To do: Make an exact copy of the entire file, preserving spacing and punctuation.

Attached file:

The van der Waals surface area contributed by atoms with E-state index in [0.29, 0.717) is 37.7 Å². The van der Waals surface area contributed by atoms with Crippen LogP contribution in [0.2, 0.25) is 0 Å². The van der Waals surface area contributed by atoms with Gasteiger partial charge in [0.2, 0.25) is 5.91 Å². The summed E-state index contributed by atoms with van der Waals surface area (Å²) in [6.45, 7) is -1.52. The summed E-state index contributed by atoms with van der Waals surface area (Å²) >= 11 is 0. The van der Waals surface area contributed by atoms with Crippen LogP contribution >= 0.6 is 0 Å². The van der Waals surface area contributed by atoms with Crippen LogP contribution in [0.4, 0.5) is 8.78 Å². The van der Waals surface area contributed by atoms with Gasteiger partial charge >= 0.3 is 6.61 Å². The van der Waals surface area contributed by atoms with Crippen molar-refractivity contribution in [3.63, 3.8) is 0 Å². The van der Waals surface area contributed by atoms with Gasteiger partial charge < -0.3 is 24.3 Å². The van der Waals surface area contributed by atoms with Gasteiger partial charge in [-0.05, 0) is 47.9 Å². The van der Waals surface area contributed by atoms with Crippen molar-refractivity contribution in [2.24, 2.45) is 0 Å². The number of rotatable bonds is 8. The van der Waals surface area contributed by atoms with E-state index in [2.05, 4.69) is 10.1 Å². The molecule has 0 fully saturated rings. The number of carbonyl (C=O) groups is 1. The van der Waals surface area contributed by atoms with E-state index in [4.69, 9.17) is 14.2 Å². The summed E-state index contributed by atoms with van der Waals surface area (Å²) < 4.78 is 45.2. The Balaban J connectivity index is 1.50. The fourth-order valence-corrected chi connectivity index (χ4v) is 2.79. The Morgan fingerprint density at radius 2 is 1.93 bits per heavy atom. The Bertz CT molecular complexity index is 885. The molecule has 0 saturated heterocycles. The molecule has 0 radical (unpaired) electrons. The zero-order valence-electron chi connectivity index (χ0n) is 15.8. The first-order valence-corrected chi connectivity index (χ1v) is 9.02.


The van der Waals surface area contributed by atoms with E-state index in [0.29, 0.717) is 37.7 Å². The van der Waals surface area contributed by atoms with Crippen LogP contribution in [0.2, 0.25) is 0 Å². The van der Waals surface area contributed by atoms with Gasteiger partial charge in [0.2, 0.25) is 5.91 Å². The summed E-state index contributed by atoms with van der Waals surface area (Å²) in [6.45, 7) is -1.52. The summed E-state index contributed by atoms with van der Waals surface area (Å²) >= 11 is 0. The van der Waals surface area contributed by atoms with Crippen LogP contribution >= 0.6 is 0 Å². The van der Waals surface area contributed by atoms with Crippen LogP contribution in [0.4, 0.5) is 8.78 Å². The van der Waals surface area contributed by atoms with Gasteiger partial charge >= 0.3 is 6.61 Å². The van der Waals surface area contributed by atoms with Crippen molar-refractivity contribution in [3.63, 3.8) is 0 Å². The van der Waals surface area contributed by atoms with Gasteiger partial charge < -0.3 is 24.3 Å². The van der Waals surface area contributed by atoms with Gasteiger partial charge in [-0.05, 0) is 47.9 Å². The van der Waals surface area contributed by atoms with Crippen molar-refractivity contribution in [2.24, 2.45) is 0 Å². The number of rotatable bonds is 8. The van der Waals surface area contributed by atoms with E-state index in [2.05, 4.69) is 10.1 Å². The molecule has 0 fully saturated rings. The number of carbonyl (C=O) groups is 1. The van der Waals surface area contributed by atoms with E-state index in [4.69, 9.17) is 14.2 Å². The summed E-state index contributed by atoms with van der Waals surface area (Å²) < 4.78 is 45.2. The Balaban J connectivity index is 1.50. The fourth-order valence-corrected chi connectivity index (χ4v) is 2.79. The Morgan fingerprint density at radius 2 is 1.93 bits per heavy atom. The Bertz CT molecular complexity index is 885. The molecule has 0 saturated heterocycles. The molecule has 0 radical (unpaired) electrons. The zero-order valence-electron chi connectivity index (χ0n) is 15.8. The first-order valence-corrected chi connectivity index (χ1v) is 9.02.